PN complications are often multifactorial. It is important to discuss these complications with your medical team to determine the most likely cause and establish an appropriate treatment plan. Below is a chart of possible complications associated with parenteral nutrition.
Patients may experience side effects related to continuous dextrose administration.
Some patients who receive PN may have hyperglycemia-elevated blood glucose. This hyperglycemia may or may not be related to diabetes. In critical illness, levels of stress hormones are elevated, which can cause hyperglycemia.
It is very important to achieve adequate glycemic control in patients who are acutely or critically ill as prolonged hyperglycemia may cause higher infection rates or delay wound healing. Most institutions administer insulin to patients separately, although insulin could be added to the parenteral solution. Frequently, an insulin nomogram (i.e. Humulin R) is the preferred method to optimize glycemic control.
Another complication related to increased CHO intake (or if total energy intake is too high) is increased CO2 production. Patients with compromised lung function may not be able to handle high CO2 production.
Occasionally with dextrose infusions we see lipogenesis (elevated triglyceride levels).
In patients who are receiving PN, we may see serum increases in various serum liver function tests. Increases in these values may indicate early signs of PN related liver disease.
If patients develop PN related liver disease there are several strategies to avoid its progression. Clinicians may:
- cycle PN delivery over a shorter period daily (i.e. 12hrs)
- decrease total energy intake to avoid overfeeding
- consider the use of Omega-3 or mixed lipids (i.e. SMOF)
Common blood tests include:
- AST (aspartate aminotransferase)
- ALT (alanine transaminase)
- GGT (gamma-glutamyl transpeptidase)
Patients may develop hepatobiliary complications (i.e. related to liver disease) that may be associated with parenteral nutrition. Hepatobiliary complications such as steatosis, cholestasis, and gallbladder stasis share similar management strategies:
- Rule out non-PN factors: hepatotoxic medications, herbal supplements, biliary obstruction, hepatitis, sepsis
- Consider PN modifications:
- Decrease dextrose
- Decrease (< 1 g/kg/day)
- Balance dextrose and IVFE
- Cyclic PN infusion
- Maximize enteral intake (oral diet or tube feeding) where appropriate
- Prevent/treat bacterial overgrowth
Catheter or Blood Vessel Complications
Here is an overview of the potential catheter or blood vessel related complications of PN.
- Blocked intravenous line: insufficient flushing, thrombosis, line is incorrectly positioned, precipitated lipid or medication.
- Line infection: contamination of the line, prolonged use of the access device, contaminated parenteral nutrition solution, poor hand hygiene, not using sterile equipment, improper line care.
- Phlebitis: leaving catheter in too long, using a catheter too large for the vein, irritation from medications, infusing a high concentration solution.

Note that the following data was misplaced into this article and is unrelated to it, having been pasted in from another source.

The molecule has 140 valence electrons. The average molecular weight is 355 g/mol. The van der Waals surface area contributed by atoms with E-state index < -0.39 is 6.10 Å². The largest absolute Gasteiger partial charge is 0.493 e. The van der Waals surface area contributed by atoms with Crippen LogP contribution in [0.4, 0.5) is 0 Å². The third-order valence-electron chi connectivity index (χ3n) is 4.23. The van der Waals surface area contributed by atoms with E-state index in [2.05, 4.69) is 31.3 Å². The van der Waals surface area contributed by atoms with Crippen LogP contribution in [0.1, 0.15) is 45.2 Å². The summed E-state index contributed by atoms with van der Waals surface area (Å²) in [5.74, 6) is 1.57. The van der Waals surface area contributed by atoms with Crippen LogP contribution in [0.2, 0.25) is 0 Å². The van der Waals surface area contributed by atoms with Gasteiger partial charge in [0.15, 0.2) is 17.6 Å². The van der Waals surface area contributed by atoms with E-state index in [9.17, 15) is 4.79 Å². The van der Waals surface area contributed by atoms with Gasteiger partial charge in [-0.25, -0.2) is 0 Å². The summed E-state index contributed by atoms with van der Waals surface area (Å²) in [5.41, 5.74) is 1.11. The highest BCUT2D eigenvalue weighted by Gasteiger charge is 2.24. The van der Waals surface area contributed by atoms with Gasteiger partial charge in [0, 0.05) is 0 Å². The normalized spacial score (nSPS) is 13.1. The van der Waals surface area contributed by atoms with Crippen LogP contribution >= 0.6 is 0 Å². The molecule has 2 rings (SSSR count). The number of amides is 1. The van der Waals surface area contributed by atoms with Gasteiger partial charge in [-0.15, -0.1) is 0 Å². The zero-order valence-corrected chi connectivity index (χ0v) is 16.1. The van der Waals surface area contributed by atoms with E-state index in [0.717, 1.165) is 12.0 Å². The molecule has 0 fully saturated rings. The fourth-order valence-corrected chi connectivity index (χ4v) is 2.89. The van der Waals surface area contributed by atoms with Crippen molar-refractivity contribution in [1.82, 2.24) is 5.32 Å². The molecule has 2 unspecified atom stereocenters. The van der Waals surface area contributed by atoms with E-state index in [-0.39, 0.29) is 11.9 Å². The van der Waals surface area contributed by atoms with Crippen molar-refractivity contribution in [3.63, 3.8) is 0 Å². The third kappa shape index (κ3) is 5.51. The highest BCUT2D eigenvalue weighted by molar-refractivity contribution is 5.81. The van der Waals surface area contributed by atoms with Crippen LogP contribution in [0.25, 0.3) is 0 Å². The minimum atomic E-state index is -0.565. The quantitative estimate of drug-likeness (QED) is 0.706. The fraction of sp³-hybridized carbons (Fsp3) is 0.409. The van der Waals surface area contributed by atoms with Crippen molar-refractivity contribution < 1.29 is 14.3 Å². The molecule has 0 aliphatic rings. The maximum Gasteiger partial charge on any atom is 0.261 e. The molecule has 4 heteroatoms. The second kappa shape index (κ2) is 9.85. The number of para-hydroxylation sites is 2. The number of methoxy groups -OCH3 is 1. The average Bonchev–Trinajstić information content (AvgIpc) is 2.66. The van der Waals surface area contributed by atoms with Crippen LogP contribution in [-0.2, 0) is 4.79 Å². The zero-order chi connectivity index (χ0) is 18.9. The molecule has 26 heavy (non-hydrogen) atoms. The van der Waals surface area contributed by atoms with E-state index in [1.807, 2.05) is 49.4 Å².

- Line displacement: inappropriate site selection, accidental pulling of the device.
There are various metabolic complications that are possible when feeding patients parenteral nutrition. Please review each item in the list below to familiarize yourself with the complication. The “Troubleshooting” section of the Dietitians of Australia’s Guide to Parenteral Nutrition (PDF) will provide details on common interventions or solutions to these complications.
- Hypernatremia/ Hyponatremia
- Hyperkalemia/ Hypokalemia
- Hypercalcaemia/ Hypocalcaemia
- Hyperphosphatemia/ Hypophosphatemia
- Increased serum triglycerides
- Elevated liver function tests
- High BUN and creatinine
Long-Term PN Complications
PN-related bone disease is a long-term complication seen in some home PN patients. The etiology is unclear, however it may be related to inadequate or excess Vitamin D intake or increased urinary calcium loss. Many long term PN patients are also on steroids (i.e. for bowel disease). Ultimately these patients can develop osteomalacia or osteoporosis.
Poppy is asking to speak to the dietitian to understand why she is not allowed to eat. She complains of being hungry. The dietitian will need to use easy to understand language to describe the indications for PN and how PN is administered. The dietitian should explain possible side effects and complications, but also be able to reassure Poppy with evidence that this is the best treatment plan.
- Think about the possible side effects and complications with PN.
- List 3 benefits of PN that you could share with Poppy.
- Create a plain-language explanation of PN to share with Poppy.
Pause and answer these questions using the information provided to you so far.
Initiation of Parenteral Nutrition: Start at 50% of requirements on day 1. If tolerated, plan to increase to 75% on day 3. If tolerated, plan to increase to 100% on day 4 or 5. Add in multivitamin and thiamine as per nutrition care plan.
Monitoring: electrolytes renal profile, calcium profile, LFTs, amylase, blood glucose, CBC, lactate, and TG. Specifically monitor K, PO4, Mg for risk of refeeding syndrome.
Clinical Documentation (“Ins and Outs”):
- PN received
- Urine output
- Fluid balance (updated wt (with ongoing diuresis), re: nutrition care plan for fluid restriction)
- Symptoms (patient report) and medical complications
IV fat emulsions